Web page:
SPRINGFIELD, Mo. (KY3) – If you notice more motorcycles on the streets of Springfield this weekend, there’s a reason for it.
The BMW Motorcycle Owners of America are celebrating their 50th anniversary by hosting their national rally in Springfield. Started in 1972 by five friends who shared the same passion for BMW cycles, the group now counts over 32,000 members, and around 5,500 attendees are expected for their national get-together at the Ozark Empire Fairgrounds. The BMW MOA has members in all 50 states plus 10 Canadian provinces and seven continents.
“A lot of people don’t know that BMW actually made motorcycles before they made automobiles,” said BMW MOA Executive Director Ted Moyer. “Our rally moves each year from location to location as we rotate across zones from all across the country. We were actually supposed to be in Springfield last year but got pushed back because of the pandemic. It’s a great location for us, the center of the country where we have a lot of population-base that’s really easy to get to from all four corners.”
The Ozark Empire Fairgrounds was buzzing with activity on Friday, with motorcycles filling the parking lot and vendors, seminars, and entertainment spread outdoors and indoors at the E-Plex.
Tents were dotting the landscape around the grounds as many attendees were camping.
Renee Denk and her husband Bob are camping with their poodle Ginger, but because of the heat, they’re not spending all their time in a tent.
“I got a hotel room with air conditioning,” Renee said with a laugh as she pointed to the dog. “It wasn’t because I wanted it. It was for her.”
The visitors are expected to spend around $1.4 million here, which is one of Springfield’s most significant events since the pandemic took away much of the city’s tourism business.
Considering Springfield has had an increase in motorcycle crashes this year, there’s also concern about rally participants having a safe experience.
“The sheer number of motorcycles that are here this weekend adds a different level to the complexity of riding a motorcycle, especially in traffic,” Moyer said.
“The other thing is that BMWs are quiet, so you don’t hear ‘em like the Harleys,” added Steve Kronberger, a member of Springfield’s BMW Motorcycle Club. “So that’s one of the factors. People don’t hear us. But we want people to just look out. Be careful and don’t use your cellphone while you’re driving your car. Of course, motorcyclists need to be careful too.”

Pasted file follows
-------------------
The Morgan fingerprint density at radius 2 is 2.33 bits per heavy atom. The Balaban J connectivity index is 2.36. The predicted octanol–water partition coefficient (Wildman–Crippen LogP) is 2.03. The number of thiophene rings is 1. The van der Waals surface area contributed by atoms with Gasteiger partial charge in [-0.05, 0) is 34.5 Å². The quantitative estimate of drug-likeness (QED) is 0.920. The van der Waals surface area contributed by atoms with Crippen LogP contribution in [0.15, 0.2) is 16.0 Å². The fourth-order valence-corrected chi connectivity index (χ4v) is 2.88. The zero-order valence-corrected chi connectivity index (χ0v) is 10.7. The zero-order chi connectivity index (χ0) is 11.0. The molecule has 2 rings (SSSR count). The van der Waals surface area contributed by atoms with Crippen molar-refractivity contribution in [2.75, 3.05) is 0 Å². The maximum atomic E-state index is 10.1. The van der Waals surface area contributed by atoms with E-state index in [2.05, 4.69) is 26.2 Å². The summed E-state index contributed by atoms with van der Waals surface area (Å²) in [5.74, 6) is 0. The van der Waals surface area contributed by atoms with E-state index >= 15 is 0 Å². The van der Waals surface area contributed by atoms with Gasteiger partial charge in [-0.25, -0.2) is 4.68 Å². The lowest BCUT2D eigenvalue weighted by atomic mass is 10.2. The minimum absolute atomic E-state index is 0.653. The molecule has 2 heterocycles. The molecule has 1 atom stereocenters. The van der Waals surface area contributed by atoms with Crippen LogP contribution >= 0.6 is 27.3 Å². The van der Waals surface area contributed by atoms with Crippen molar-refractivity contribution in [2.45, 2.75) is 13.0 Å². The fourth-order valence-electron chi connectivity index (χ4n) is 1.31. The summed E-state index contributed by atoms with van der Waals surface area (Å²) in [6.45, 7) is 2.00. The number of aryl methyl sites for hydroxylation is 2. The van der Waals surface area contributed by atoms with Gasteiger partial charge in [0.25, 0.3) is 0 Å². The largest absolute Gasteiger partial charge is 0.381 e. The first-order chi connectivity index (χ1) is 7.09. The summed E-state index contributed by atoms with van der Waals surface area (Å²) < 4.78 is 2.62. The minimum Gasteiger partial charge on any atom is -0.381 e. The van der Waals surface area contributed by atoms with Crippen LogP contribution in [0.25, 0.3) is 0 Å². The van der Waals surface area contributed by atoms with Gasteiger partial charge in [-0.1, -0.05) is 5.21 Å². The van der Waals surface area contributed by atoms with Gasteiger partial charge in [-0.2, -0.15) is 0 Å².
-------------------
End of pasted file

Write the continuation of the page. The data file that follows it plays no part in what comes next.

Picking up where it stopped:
The rally tries to do its part by offering low-speed maneuvering courses where safety trainers provide guidance.
“We also have a sister charitable foundation whose entire mission is to advance rider safety education and training,” Moyer pointed out. “So all of their efforts are about getting motorcyclists trained whether they’re new or experienced.”
As you stroll the grounds and see groups sitting beneath a shade tree talking or waving as they pass on cycles, you feel the camaraderie that comes from a shared love of hitting the open road.
It’s like a family…and some people even started their families thanks to the annual event.
“If it weren’t for the national rally, I wouldn’t be married,” said Bob Denk, Renee’s husband. “I met my wife in 1999 in Rhinebeck, New York.”
“I was with another guy (at the rally),” Renee said. “Then we broke up, and about a week later….”
“We got together, and the rest is history,” Bob said.
“My story is similar,” said Kronberger. “When I met my current wife, she was riding motorcycles, and I was not. She was leaving and going to all these rallies, and I felt left out, so I got hooked on it.”
So the “love connection” isn’t just about motorcycles. Sometimes it can lead to a love connection between humans as well.
“I think that’s what it’s really all about,” Moyer said with a smile. “Those relationships are what makes us unique, quite honestly.”
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